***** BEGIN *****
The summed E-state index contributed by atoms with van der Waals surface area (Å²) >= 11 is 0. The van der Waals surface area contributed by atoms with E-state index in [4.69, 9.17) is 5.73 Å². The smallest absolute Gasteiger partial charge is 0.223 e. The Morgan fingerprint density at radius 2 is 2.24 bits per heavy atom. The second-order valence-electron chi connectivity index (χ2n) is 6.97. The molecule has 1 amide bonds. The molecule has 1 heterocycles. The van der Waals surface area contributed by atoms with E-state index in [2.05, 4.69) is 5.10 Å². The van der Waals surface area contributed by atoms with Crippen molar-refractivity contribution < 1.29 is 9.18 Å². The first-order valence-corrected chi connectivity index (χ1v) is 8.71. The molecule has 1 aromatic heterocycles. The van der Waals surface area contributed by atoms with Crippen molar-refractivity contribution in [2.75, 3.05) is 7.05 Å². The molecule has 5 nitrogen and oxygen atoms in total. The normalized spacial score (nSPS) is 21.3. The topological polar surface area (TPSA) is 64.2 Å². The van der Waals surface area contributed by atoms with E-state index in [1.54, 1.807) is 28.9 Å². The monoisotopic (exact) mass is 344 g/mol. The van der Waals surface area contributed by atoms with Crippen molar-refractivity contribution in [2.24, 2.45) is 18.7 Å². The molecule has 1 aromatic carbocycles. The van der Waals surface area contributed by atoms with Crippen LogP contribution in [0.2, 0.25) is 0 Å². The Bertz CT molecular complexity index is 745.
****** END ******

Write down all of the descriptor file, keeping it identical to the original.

The summed E-state index contributed by atoms with van der Waals surface area (Å²) >= 11 is 0. The van der Waals surface area contributed by atoms with E-state index in [4.69, 9.17) is 5.73 Å². The smallest absolute Gasteiger partial charge is 0.223 e. The Morgan fingerprint density at radius 2 is 2.24 bits per heavy atom. The second-order valence-electron chi connectivity index (χ2n) is 6.97. The molecule has 1 amide bonds. The molecule has 1 heterocycles. The van der Waals surface area contributed by atoms with E-state index in [2.05, 4.69) is 5.10 Å². The van der Waals surface area contributed by atoms with Crippen molar-refractivity contribution < 1.29 is 9.18 Å². The first-order valence-corrected chi connectivity index (χ1v) is 8.71. The molecule has 1 aromatic heterocycles. The van der Waals surface area contributed by atoms with Crippen molar-refractivity contribution in [2.75, 3.05) is 7.05 Å². The molecule has 5 nitrogen and oxygen atoms in total. The normalized spacial score (nSPS) is 21.3. The topological polar surface area (TPSA) is 64.2 Å². The van der Waals surface area contributed by atoms with E-state index in [1.54, 1.807) is 28.9 Å². The monoisotopic (exact) mass is 344 g/mol. The van der Waals surface area contributed by atoms with Crippen molar-refractivity contribution in [2.24, 2.45) is 18.7 Å². The molecule has 1 aromatic carbocycles. The van der Waals surface area contributed by atoms with Crippen LogP contribution in [0.2, 0.25) is 0 Å². The Bertz CT molecular complexity index is 745.